90oW; Fig. 1) during June and July of 2001 and 2002.
Figure 1. Map of the Gulf of Mexico showing sampling locations from the west
Florida shelf and the Campeche Bank.
2008 L.A. Lombardi-Carlson, M.A. Grace, and D.E. De Anda Fuentes 655
Relative abundance (CPUE) of Red Grouper differed by area and depth.
Surveys on the west Florida shelf captured 99 Red Grouper in 157 sets
(CPUE = 0.63 grouper per 100 hook hr) while surveys on the Campeche
Bank collected 118 Red Grouper in 68 sets (CPUE = 1.74 grouper per 100
hook hr). Regardless of area, the highest CPUE occurred in the 11–20 m
depth bin (1.32 and 3.41 west Florida shelf and Campeche Bank, respectively;
Fig. 2). Red Grouper abundance was significantly different between
areas (GLM: df = 224, t value = -4.43, P < 0.001) and between areas with
depth interactions (GLM: 1–10 m: df = 28, t value = 0.79, P = 0.43; 11–20 m:
d.f. = 68, t value = -3.40, P < 0.001; 21–30 m: df = 47, t value = -1.72, P =
0.24; 31–40 m: d.f. = 18, t value = -7.83, P < 0.001).
The size ranges of Red Grouper caught were similar between areas (285
mm–880 mm TL), but significant differences were found in average size
(Fig. 3). Red Grouper from the Campeche Bank were significantly shorter
(df = 211, F = 10.94, P < 0.001; mean ± s.d.: 480 ± 110 mm TL at Campeche
Bank versus 532 ± 123 mm TL at west Florida shelf) and smaller in weight
(1.6 ± 1.4 kg at Campeche Bank versus 2.5 ± 2.0 kg at west Florida shelf)
than fish collected on the west Florida shelf (ANOVA df = 210, F = 12.71,
P < 0.001).
Red Grouper were aged (n = 151) using otoliths. The average percent
error (APE) between readers for all samples was 5.3%, the coefficient of
variation (CV) was 7.5, and the percentage of readings in agreement (PRA)
Figure 2. CPUE (number of Red Grouper/100 hook hour) for Red Grouper from the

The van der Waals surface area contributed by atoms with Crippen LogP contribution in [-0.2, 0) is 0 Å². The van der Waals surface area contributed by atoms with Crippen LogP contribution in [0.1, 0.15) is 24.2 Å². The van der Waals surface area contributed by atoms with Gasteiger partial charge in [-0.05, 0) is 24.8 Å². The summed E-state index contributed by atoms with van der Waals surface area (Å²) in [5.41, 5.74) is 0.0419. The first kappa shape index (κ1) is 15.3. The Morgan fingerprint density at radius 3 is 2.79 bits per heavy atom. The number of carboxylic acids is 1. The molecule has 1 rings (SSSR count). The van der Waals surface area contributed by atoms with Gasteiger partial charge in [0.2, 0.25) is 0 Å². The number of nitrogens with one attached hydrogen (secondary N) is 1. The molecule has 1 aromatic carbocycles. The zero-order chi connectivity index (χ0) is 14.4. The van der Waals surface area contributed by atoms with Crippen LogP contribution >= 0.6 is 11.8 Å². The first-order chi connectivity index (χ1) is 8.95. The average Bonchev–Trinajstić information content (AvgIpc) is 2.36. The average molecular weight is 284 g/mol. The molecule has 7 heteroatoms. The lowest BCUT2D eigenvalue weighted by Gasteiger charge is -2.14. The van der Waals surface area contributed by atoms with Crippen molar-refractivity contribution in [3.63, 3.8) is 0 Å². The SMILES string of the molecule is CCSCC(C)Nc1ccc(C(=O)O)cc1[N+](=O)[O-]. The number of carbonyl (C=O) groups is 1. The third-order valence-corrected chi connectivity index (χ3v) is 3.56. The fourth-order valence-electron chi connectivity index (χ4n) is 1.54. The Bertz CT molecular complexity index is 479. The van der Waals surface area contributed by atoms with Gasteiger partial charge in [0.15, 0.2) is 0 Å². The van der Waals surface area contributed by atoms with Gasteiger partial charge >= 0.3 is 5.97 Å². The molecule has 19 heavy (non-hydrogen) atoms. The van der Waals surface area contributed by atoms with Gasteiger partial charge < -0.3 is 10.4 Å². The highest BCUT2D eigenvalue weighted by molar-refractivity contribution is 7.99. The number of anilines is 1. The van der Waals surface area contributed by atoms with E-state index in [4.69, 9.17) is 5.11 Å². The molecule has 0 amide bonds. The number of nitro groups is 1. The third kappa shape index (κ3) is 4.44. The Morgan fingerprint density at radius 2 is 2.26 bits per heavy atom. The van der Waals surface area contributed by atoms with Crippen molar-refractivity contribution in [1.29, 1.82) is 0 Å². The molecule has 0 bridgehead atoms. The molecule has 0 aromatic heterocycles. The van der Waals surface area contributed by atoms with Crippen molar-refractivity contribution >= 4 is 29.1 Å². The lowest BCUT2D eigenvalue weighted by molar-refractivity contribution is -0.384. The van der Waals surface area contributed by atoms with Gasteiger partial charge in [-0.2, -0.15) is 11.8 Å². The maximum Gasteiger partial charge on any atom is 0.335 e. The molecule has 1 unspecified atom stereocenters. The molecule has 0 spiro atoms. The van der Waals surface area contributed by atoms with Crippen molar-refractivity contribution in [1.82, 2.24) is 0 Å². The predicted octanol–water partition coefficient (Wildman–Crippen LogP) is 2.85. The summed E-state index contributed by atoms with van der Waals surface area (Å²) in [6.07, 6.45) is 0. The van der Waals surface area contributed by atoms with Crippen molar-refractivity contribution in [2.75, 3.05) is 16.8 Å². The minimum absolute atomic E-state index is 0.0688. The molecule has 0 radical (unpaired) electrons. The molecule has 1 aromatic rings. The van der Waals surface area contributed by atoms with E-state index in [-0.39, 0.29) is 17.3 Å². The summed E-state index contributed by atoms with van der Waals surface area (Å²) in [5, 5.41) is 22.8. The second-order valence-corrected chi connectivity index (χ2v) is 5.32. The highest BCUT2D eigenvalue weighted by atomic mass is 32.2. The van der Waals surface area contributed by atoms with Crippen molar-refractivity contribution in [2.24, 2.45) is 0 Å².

west Florida shelf and the Campeche Bank by depth. Asterisk indicates significant
differences between areas (P < 0.001), as determined from ANOVA.
656 Southeastern Naturalist Vol. 7, No. 4
Figure 3. Red Grouper from the west Florida shelf and the Campeche Bank (a) total
length, (b) whole weight, and (c) age-frequency histograms.
2008 L.A. Lombardi-Carlson, M.A. Grace, and D.E. De Anda Fuentes 657
within ±1 band was 83%, increasing to 95% within ±2 bands. The indexes
of aging error from each area differed greatly (west Florida shelf: APE =
2.0%, CV = 2.9, PRA ± 1 band = 94%, PRA ± 2 bands = 98%; Campeche
Bank: APE = 10.7%, CV = 15.2, PRA ± 1 band = 67%, PRA ± 2 bands =
89%). Annuli (opaque zones) from the Campeche Bank otoliths were faint
with a feathery appearance compared to the clear annuli from the west
Florida shelf otoliths (Fig. 4), which influenced otolith interpretations and
the indexes of precision.
Overall, there was no significant difference in mean age between areas
(ANOVA: df = 150, F = 3.12, P = 0.08; Fig. 3c). Red Grouper from the west
Florida shelf were slightly older than fish from the Campeche Bank (6.4 ± 2
yr versus 5.6 ± 3 yr). Of the age classes (age 5, 6, and 7) with sufficient samples
(n ≥ 5), no significant differences were found in length and weight of
fish at age 6 (length, ANOVA: df = 27, F = 1.51, P = 0.23; weight, ANOVA:
df = 27, F = 0.58, P = 0.46) and at age 7 (length, ANOVA: df = 17, F = 0.06,